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Neural Plasticity
Volume 2016 (2016), Article ID 3707406, 11 pages
http://dx.doi.org/10.1155/2016/3707406
Research Article

The Vitamin A Derivative All-Trans Retinoic Acid Repairs Amyloid-β-Induced Double-Strand Breaks in Neural Cells and in the Murine Neocortex

1Department of Psychiatry, University Hospital Geneva, Chêne-Bourg, 1225 Geneva, Switzerland
2Center for Psychiatric Neuroscience, Department of Psychiatry, CHUV, 1008 Lausanne-Prilly, Switzerland
3Department of Internal Medicine, Rehabilitation and Geriatrics, University Hospital of Geneva and University of Geneva, Thônex, 1226 Geneva, Switzerland
4Geneva Neuroscience Center, Geneva University, 1211 Geneva, Switzerland

Received 21 August 2015; Accepted 13 October 2015

Academic Editor: Daniela Merlo

Copyright © 2016 Emmanuelle Gruz-Gibelli et al. This is an open access article distributed under the Creative Commons Attribution License, which permits unrestricted use, distribution, and reproduction in any medium, provided the original work is properly cited.

Abstract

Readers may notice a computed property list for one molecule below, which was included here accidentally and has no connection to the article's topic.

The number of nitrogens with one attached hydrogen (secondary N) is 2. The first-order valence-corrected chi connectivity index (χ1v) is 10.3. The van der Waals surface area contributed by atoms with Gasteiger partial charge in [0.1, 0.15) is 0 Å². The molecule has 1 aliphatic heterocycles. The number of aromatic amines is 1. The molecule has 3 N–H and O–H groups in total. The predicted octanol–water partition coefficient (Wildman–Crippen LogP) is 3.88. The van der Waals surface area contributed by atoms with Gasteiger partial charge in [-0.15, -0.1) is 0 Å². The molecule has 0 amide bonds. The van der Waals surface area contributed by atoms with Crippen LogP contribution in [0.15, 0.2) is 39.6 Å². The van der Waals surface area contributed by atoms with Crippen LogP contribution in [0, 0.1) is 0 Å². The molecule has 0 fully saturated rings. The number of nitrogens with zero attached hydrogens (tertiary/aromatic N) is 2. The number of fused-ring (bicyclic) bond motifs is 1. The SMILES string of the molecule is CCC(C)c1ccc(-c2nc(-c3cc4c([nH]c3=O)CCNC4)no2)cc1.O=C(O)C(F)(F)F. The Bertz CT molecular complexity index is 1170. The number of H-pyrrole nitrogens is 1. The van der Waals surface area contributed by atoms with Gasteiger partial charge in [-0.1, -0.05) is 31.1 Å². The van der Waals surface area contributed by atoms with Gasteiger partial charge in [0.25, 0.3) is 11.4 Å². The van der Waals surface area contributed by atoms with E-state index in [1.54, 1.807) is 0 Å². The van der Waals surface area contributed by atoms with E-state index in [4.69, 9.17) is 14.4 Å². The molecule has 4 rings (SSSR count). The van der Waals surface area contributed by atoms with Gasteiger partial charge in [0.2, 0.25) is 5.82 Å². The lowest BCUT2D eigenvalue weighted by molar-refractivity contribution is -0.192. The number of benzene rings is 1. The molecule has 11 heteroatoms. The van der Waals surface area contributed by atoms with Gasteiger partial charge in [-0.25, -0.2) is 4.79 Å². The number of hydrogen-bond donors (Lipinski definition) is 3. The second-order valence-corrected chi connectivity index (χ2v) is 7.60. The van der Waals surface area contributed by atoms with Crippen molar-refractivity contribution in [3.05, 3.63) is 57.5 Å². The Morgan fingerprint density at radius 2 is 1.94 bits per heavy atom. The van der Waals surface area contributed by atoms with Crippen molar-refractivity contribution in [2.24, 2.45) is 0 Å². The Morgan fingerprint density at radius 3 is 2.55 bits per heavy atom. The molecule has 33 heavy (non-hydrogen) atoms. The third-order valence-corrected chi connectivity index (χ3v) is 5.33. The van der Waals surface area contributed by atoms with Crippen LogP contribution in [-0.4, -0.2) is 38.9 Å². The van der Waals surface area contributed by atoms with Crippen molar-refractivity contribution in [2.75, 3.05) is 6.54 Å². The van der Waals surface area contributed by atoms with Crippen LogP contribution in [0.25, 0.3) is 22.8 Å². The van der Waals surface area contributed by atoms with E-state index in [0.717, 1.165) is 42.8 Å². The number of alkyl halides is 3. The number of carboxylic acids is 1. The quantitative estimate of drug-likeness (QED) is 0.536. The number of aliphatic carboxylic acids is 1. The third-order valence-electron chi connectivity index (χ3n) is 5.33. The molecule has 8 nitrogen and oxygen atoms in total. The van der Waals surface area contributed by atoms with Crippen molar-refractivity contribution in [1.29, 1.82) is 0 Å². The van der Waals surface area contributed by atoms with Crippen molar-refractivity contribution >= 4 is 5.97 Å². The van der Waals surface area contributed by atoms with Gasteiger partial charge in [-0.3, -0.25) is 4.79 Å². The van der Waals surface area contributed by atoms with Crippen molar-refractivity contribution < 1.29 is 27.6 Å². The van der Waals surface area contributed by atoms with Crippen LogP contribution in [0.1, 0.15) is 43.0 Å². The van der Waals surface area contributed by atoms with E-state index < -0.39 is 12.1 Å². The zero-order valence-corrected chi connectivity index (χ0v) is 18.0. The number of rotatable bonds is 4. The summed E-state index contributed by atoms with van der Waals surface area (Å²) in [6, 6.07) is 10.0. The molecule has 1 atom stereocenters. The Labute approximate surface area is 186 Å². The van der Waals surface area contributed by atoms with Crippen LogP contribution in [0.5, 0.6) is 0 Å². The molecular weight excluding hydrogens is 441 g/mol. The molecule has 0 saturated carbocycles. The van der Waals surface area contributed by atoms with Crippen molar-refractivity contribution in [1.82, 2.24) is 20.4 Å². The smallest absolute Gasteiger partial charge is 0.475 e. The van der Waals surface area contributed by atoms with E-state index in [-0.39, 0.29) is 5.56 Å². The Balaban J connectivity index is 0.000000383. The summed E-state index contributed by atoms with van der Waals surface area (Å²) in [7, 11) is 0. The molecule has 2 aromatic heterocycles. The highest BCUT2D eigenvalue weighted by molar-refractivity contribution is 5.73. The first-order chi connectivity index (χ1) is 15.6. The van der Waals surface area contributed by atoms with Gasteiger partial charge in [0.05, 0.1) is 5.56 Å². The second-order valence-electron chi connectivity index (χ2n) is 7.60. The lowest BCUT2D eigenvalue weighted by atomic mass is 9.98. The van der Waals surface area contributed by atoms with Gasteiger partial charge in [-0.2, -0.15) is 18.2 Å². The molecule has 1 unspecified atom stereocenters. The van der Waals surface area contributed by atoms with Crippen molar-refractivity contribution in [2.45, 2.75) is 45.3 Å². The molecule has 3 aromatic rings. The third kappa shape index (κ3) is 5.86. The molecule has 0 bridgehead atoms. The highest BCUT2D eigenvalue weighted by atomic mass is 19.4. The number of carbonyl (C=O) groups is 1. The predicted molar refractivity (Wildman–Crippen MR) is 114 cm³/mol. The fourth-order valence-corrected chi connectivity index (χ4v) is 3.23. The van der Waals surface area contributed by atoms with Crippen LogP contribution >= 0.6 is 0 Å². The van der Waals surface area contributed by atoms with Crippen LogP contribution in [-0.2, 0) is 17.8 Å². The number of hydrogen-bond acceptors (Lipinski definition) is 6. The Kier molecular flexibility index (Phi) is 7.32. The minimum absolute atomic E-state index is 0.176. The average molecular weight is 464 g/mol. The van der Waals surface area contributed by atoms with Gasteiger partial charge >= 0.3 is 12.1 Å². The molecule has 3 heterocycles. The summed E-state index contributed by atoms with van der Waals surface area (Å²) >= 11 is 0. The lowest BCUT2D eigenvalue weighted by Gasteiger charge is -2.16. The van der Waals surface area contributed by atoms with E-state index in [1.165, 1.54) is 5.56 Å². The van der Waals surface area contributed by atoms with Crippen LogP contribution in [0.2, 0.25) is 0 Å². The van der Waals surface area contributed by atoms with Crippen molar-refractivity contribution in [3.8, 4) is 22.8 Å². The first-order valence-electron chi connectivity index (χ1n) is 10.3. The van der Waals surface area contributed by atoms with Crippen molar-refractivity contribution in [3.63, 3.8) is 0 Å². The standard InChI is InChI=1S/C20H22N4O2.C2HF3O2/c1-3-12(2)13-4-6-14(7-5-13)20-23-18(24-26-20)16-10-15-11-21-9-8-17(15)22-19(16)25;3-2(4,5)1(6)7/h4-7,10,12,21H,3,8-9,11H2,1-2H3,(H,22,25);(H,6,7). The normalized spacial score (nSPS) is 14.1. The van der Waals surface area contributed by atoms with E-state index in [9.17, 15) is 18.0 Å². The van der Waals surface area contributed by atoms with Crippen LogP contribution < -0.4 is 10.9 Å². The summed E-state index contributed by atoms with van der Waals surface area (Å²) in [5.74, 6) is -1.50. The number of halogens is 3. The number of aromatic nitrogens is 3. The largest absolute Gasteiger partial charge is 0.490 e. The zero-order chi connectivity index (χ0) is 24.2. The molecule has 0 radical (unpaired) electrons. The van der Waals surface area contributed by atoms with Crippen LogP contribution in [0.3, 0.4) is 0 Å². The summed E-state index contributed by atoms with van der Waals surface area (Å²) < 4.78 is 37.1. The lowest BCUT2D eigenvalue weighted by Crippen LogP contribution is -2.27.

The amyloid-β peptide or Aβ is the key player in the amyloid-cascade hypothesis of Alzheimer’s disease. Aβ appears to trigger cell death but also production of double-strand breaks (DSBs) in aging and Alzheimer’s disease. All-trans retinoic acid (RA), a derivative of vitamin A, was already known for its neuroprotective effects against the amyloid cascade. It diminishes, for instance, the production of Aβ peptides and their oligomerisation. In the present work we investigated the possible implication of RA receptor (RAR) in repair of Aβ-induced DSBs. We demonstrated that RA, as well as RAR agonist Am80, but not AGN 193109 antagonist, repair Aβ-induced DSBs in SH-SY5Y cells and an astrocytic cell line as well as in the murine cortical tissue of young and aged mice. The nonhomologous end joining pathway and the Ataxia Telangiectasia Mutated kinase were shown to be involved in RA-mediated DSBs repair in the SH-SY5Y cells. Our data suggest that RA, besides increasing cell viability in the cortex of young and even of aged mice, might also result in targeted DNA repair of genes important for cell or synaptic maintenance. This phenomenon would remain functional up to a point when Aβ increase and RA decrease probably lead to a pathological state.